Pop culture obsessives writing for the pop culture obsessed.
Pop culture obsessives writing for the pop culture obsessed.

R.I.P. Nolan Miller, Dynasty costume designer

Illustration for article titled R.I.P. Nolan Miller, Dynasty costume designer

Last week saw the death of Nolan Miller, an Emmy-winning costume designer whose work spanned over 40 years yet will always be most closely associated with the 1980s and Dynasty, where his splashy, sequined dresses and broad shoulder pads defined an entire decade's sense of glamour. Miller was diagnosed with lung cancer six years ago; he died at the age of 79. Miller's death was first revealed by Dynasty star Joan Collins, whose wardrobe on that show—all shiny gowns, wide-brimmed hats, fur wraps, and other accoutrements redolent of old-school Hollywood flamboyance—so defined Collins' Alexis as a character, the actress continued to work with Miller for many years after the show's end, right through the 1997 series Pacific Palisades and the 2001 TV movie These Old Broads.


Miller's Dynasty look was easily the most well known, even spawning the show's very own Dynasty-branded line of power suits, but his influence went much further than that. The nascent designer got his start as Joan Crawford's personal tailor, after meeting her through the flower shop where he worked. It proved to be a pretty fortuitous day job: One of the shop's other customers, Aaron Spelling, hired Miller to work on Dick Powell's Zane Grey Theater, beginning a lifelong collaboration that would see Miller working on Spelling shows like The Love Boat, Fantasy Island, Charlie's Angels, T.J. Hooker, and Models Inc., while also living with the Spellings for many years in their mansion. (He eventually left following a fight with Spelling's wife—reportedly over a dress.)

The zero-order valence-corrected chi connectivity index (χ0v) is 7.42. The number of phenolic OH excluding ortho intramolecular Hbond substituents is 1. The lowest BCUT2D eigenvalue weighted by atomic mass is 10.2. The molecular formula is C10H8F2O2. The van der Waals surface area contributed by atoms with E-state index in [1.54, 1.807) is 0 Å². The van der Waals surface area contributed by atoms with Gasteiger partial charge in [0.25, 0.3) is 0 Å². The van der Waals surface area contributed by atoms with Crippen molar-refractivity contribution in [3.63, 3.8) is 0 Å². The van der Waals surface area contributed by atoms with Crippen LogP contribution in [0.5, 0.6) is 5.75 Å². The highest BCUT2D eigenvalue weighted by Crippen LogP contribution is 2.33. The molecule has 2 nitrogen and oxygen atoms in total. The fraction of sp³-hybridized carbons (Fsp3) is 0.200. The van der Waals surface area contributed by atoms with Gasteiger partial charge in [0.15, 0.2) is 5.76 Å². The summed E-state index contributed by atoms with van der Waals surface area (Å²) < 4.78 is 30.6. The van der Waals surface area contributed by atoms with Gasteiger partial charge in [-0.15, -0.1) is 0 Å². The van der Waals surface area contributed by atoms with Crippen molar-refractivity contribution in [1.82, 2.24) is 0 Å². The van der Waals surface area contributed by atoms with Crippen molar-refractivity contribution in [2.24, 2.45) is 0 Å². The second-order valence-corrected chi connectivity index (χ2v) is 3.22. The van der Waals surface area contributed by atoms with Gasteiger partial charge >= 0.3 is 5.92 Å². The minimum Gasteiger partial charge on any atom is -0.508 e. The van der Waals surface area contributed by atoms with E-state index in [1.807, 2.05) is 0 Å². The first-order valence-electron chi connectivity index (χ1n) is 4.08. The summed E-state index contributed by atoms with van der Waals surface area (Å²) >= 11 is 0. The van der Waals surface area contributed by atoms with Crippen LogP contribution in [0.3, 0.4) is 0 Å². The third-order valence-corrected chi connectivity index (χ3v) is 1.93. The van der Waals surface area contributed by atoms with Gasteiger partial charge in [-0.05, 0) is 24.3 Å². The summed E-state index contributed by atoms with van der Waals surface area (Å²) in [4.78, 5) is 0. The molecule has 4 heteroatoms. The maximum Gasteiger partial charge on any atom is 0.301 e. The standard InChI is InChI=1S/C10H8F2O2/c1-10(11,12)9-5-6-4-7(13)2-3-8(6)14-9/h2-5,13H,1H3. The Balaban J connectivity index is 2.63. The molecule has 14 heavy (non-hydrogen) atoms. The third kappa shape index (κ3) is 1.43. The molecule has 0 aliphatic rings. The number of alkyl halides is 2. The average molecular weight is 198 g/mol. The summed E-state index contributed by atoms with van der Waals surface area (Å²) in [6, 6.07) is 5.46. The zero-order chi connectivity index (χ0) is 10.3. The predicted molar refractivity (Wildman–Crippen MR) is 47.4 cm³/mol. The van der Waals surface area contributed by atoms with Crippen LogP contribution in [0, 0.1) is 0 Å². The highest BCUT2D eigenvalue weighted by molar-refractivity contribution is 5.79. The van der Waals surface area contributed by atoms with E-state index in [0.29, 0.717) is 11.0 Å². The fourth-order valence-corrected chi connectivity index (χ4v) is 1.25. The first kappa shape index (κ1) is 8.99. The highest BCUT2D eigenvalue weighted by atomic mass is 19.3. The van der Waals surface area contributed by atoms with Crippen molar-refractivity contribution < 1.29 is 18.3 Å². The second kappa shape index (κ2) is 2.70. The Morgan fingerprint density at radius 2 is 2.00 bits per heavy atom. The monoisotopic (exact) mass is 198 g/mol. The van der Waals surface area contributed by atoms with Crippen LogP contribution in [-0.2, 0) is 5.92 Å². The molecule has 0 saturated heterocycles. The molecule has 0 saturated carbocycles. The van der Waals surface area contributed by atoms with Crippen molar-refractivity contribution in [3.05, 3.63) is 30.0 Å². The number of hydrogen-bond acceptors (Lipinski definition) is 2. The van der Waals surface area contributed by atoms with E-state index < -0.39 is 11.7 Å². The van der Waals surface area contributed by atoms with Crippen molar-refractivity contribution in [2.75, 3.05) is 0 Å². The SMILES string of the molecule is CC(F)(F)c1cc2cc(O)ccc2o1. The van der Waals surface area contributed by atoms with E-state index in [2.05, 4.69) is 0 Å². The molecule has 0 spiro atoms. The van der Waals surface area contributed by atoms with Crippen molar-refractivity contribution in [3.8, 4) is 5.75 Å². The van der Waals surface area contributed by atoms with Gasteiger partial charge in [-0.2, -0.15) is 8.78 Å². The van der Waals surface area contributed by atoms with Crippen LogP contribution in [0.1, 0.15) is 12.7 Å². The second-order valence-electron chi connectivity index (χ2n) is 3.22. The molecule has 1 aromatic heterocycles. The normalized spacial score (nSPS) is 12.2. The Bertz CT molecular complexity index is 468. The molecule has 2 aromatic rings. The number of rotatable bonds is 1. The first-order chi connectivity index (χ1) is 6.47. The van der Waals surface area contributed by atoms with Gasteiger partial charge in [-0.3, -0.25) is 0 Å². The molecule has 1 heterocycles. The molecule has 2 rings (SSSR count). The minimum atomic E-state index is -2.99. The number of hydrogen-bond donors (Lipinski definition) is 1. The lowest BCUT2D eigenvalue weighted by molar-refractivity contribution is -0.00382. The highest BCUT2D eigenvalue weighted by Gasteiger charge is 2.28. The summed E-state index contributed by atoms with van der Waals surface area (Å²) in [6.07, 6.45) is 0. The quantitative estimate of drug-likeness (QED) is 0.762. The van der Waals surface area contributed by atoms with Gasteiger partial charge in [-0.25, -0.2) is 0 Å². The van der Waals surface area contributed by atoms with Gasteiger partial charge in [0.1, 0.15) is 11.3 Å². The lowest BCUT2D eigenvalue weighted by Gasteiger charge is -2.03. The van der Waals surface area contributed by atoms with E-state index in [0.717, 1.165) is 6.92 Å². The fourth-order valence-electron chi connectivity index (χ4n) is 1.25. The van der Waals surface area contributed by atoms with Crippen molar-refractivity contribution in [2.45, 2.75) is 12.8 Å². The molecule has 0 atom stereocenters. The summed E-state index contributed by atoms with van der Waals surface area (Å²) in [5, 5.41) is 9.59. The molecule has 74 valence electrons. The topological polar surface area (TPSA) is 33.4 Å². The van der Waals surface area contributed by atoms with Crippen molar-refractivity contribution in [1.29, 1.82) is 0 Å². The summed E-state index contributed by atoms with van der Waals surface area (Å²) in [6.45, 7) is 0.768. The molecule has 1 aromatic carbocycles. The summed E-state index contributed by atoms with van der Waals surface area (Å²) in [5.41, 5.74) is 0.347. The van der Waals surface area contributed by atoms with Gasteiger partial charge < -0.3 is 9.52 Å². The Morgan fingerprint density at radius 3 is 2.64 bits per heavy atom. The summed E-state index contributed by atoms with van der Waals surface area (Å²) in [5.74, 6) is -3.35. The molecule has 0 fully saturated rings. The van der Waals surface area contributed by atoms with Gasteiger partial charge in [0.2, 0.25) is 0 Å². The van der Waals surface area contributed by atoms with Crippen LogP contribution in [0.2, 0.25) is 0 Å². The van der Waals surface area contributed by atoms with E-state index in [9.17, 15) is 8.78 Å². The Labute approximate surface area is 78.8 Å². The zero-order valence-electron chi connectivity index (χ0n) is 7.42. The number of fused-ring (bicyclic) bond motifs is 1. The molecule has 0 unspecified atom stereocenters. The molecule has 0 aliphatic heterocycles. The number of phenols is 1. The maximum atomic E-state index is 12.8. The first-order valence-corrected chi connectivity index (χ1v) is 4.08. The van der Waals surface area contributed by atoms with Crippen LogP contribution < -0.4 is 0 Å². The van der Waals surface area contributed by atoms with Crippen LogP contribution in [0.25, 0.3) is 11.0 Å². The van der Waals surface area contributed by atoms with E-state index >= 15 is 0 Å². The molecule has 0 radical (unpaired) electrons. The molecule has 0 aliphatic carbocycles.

Miller's other iconic TV creations include the beaded dress that Tina Louise's Ginger wore on Gilligan's Island, and Morticia's flowing, cobweb-evoking black gown on The Addams Family.  In recent years, Miller had turned to selling a line of costume jewelry through QVC, which promises to keep alive the glamorous, glitzy aesthetic that was his signature.